The International Conflict Resolution Specialization and the Arnold A. Saltzman Institute of War and Peace Studies, School of International and Public Affairs, invite you to a very special presentation:
“Understanding and Confronting Crises: The Work of the International Crisis Group”
Jean-Marie Guéhenno, President, International Crisis Group, former Saltzman Professor of Practice, and former Director of the Center for International Conflict Resolution, will discuss the important work being done by the International Crisis Group
Hosted by Edward Luck, Director, International Conflict Resolution Specialization,
And Richard Betts, Director, Arnold A. Saltzman Institute of War and Peace Studies
Jean-Marie Guéhenno is President of the International Crisis Group, and was formerly the Arnold Saltzman Professor of Professional Practice and Director of it’s Center for International Conflict Resolution (School of International and Public Affairs). He is also a non-resident Senior Fellow at the Brookings Institution.
In 2012, he was appointed deputy joint special envoy of the United Nations and the Arab League for Syria. He left that position to chair the commission appointed by President François Hollande to review the French Defense and national security posture. Between 2000 and 2008, he served as the United Nations’ Under Secretary-General for Peacekeeping Operations. A former French diplomat, he held the position of Chairman of the Institut des Hautes Études de Défense Nationale between 1998 and 2000, and served as director of the French policy planning staff and as ambassador to the Western European Union.
Mr Guéhenno has been active on several boards, including the board of the International Crisis Group and the board of the Centre for Humanitarian Dialogue, of which he became the chairman at the end of 2010. Mr Guéhenno is an Officer of the ‘Légion d’honneur’ and a Commander of the ‘Bundesverdienstkreuz’ of Germany.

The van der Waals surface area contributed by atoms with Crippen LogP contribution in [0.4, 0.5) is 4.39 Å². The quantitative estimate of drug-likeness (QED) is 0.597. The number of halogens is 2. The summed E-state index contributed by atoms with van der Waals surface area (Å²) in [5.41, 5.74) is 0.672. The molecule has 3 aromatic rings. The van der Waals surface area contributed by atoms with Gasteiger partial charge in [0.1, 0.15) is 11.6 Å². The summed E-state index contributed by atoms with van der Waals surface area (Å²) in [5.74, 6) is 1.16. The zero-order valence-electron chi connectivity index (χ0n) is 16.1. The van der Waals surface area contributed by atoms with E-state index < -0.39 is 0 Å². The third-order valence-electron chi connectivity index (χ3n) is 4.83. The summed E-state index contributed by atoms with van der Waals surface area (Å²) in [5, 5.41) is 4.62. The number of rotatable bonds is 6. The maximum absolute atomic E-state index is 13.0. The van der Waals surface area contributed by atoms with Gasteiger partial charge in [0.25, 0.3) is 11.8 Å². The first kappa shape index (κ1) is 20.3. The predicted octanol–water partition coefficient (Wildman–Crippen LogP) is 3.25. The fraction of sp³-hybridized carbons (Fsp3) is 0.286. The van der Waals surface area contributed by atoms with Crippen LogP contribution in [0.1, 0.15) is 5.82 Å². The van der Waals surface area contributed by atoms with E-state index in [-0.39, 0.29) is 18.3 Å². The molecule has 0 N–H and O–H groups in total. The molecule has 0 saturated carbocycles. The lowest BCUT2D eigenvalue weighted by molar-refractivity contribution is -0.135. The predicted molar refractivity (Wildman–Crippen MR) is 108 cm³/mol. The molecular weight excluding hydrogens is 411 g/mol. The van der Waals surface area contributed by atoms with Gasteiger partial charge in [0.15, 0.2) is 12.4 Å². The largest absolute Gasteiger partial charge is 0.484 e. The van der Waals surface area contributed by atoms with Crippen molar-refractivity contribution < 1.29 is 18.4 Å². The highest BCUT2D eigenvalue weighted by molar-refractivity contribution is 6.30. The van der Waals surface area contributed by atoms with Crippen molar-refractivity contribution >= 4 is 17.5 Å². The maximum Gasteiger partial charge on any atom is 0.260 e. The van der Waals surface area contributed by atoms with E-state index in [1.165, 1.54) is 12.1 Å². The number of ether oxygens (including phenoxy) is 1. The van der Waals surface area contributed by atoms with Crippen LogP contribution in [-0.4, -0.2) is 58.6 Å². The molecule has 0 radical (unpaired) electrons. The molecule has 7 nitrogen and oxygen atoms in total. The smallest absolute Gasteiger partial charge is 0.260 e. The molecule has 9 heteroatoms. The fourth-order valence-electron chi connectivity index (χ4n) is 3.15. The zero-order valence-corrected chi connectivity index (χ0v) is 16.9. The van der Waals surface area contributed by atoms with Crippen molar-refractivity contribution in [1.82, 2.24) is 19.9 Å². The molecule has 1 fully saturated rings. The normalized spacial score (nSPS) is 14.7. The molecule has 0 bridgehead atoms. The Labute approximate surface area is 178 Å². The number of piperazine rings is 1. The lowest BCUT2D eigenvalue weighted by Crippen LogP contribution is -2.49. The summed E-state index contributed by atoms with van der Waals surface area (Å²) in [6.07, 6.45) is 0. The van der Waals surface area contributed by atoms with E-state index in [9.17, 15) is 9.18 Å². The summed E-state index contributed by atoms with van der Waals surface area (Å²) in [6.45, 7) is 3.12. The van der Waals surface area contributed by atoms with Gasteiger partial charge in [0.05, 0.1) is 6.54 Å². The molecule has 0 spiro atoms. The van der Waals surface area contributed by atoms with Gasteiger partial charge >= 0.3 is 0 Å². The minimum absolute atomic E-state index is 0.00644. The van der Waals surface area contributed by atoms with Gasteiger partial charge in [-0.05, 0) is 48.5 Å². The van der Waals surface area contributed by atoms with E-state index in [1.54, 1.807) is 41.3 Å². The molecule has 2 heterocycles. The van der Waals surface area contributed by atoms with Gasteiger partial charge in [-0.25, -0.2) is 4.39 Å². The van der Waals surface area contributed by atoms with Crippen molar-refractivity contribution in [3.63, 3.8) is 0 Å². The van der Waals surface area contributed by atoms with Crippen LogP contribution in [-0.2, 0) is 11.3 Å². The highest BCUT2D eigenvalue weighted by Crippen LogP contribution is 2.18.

Richard K. Betts is the Arnold A. Saltzman Professor of War and Peace Studies in the political science department, Director of the Saltzman Institute of War and Peace Studies, and Director of the International Security Policy program in the School of International and Public Affairs at Columbia University. He was Director of National Security Studies at the Council on Foreign Relations for four years and is now an adjunct Senior Fellow there. Previously he was a Senior Fellow at the Brookings Institution and adjunct Lecturer at the Johns Hopkins University’s Nitze School of Advanced International Studies. He also served at different times on the Harvard University faculty as Lecturer and Visiting Professor. He received his B.A., M.A., and Ph.D. in Government from Harvard.
A former staff member of the Senate Select Committee on Intelligence, the National Security Council, and the Mondale Presidential Campaign, Betts has been an occasional consultant to the National Intelligence Council and Departments of State and Defense, served on the Military Advisory Panel for three Directors of Central Intelligence in the 1990s and later on the External Advisory Board for the Director of the Central Intelligence Agency, and was a member of the National Commission on Terrorism. He lectures occasionally at schools such as the National War College, Foreign Service Institute, and service academies. He served briefly as an officer in the U.S. Army.